Sunday, 17 February 2008

Into the sunset

It's been a while since I wrote anything on this blog and I owe an apology to the small circle of readers who visit regularly.
Some of you will have read about the huge public demonstrations against school closures in Herefordshire which were provoked by Nulabour attempting to do to local schools what it is currently doing to local hospitals. I'm proud to say that Dr Ray will be able to look his grandchildren in the eye and say that he played his part in the Great Herefordshire Revolt. Although I have now taken a back seat, the campaign was draining and I now need a rest from blogging and political rabble-rousing.
I do have other excuses.
I originally set up this blog to help publicise UK-radiology, our profit-sharing private scanning and radiology setup in Herefordshire. Along the way the blog exposed the poor value the taxpayers were getting from the Mercury Healthcare (now Care UK) 2nd wave diagnostic contract and soon after the contract was canceled. The blog also documented the experiences of what seems to be the only hospital consultant to attend one of the early Darzi rallies and revealed the scam that was passing for consultation. The Department of Health was forced to admit to offering "expenses" to only some groups of participants and, having attended a meeting myself since, I sense the blatant vote-rigging has been reined in.
The original aim of website promotion has achieved its purpose, with UK-radiology, or one of its many variants, on the first page of Google for all the relevant search terms. In fact this has led to its own problems because I now get a large number of emails which, either have to be deleted (penis enlargement and money making scams mostly-poor targeting I say, being well provided for in both departments!) or individually answered.
Many of the genuine enquirers fall into two groups. One group are unhappy with the medical care they received locally and are really after a second opinion. When I get the details, the advice they had received seems to me, in fact, usually quite reasonable. The problem is that expectations are often unrealistically high. The other group of enquiries are from people wanting total body scans just to check things out. I made a conscious decision not to offer this type of scan when we started out because I am not satisfied that these scans are ethical. The problem is that explaining all this is very time consuming and I still have my full-time NHS job to do.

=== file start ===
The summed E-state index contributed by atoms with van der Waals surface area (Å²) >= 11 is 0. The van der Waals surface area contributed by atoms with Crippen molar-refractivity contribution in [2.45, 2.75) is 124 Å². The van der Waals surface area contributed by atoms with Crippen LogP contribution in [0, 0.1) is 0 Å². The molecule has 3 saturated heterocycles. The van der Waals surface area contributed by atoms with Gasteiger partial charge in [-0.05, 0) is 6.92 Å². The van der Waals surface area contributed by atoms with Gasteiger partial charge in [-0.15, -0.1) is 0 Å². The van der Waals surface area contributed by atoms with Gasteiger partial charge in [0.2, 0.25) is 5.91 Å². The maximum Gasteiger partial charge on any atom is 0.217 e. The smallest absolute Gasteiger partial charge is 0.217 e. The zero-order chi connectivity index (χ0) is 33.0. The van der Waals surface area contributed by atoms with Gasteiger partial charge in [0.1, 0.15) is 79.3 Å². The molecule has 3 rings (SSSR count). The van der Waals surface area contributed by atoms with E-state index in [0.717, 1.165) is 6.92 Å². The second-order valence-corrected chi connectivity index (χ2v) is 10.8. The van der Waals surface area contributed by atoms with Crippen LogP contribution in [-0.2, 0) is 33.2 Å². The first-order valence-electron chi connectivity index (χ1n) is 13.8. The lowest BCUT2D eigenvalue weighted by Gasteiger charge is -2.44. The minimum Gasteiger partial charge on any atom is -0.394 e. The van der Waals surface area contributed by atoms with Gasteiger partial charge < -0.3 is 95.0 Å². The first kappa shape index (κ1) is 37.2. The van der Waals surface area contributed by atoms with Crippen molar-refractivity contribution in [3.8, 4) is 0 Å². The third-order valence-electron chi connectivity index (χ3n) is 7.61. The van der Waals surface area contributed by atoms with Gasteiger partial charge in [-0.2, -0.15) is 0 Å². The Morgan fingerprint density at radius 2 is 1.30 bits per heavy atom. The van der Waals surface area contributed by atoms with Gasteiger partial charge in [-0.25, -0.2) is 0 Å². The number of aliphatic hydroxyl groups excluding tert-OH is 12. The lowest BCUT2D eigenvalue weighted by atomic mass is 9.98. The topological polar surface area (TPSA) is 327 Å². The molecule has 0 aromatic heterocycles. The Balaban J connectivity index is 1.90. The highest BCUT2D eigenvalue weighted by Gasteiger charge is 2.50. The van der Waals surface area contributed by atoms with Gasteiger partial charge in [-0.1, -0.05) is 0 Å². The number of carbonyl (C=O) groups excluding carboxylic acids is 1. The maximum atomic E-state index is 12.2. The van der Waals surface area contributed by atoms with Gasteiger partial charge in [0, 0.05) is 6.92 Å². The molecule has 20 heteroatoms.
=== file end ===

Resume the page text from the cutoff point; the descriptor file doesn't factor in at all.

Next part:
As any consultants reading this will know this is also a busy time in hospitals. The annual mutual arse-sniffing exercise, more commonly referred to as "Appraisal" has come around again and everyone suddenly realises they don't have enough Continuous Medical Education points (because reading the textbooks and journals doesn't count, whereas attending a meeting to listen to a manufacturer's sales pitch does) and that they haven't done the requisite annual audit (because discussing a diagnosis with the surgeon and pathologist doesn't count whereas documenting the number of toilets in the department with jammed paper hand towels does).
The other thing that has come around again is the so-called Clinical Excellence Awards which link consultants' pay to ability to exaggerate and fill in forms. I don't think an anonymous blog counts towards such awards though I am so desperate for material I might try it this year.
Finally, one of our number is on maternity leave and we decided to do her work between us rather than employ a locum. Radiologists suffer a credibility problem in hospitals and a bad locum can undo, in a few weeks, what has taken years to build up. Fortunately it is working quite well but its another chunk out of my evenings.
What I am getting at is that the blog has to go, at least for the present. I will return when I have more time or if I need to get something off my chest but for now I will stick to reading other blogs and posting the occasional comment.
As a football manager might say: "At the end of the day, the sun will rise again"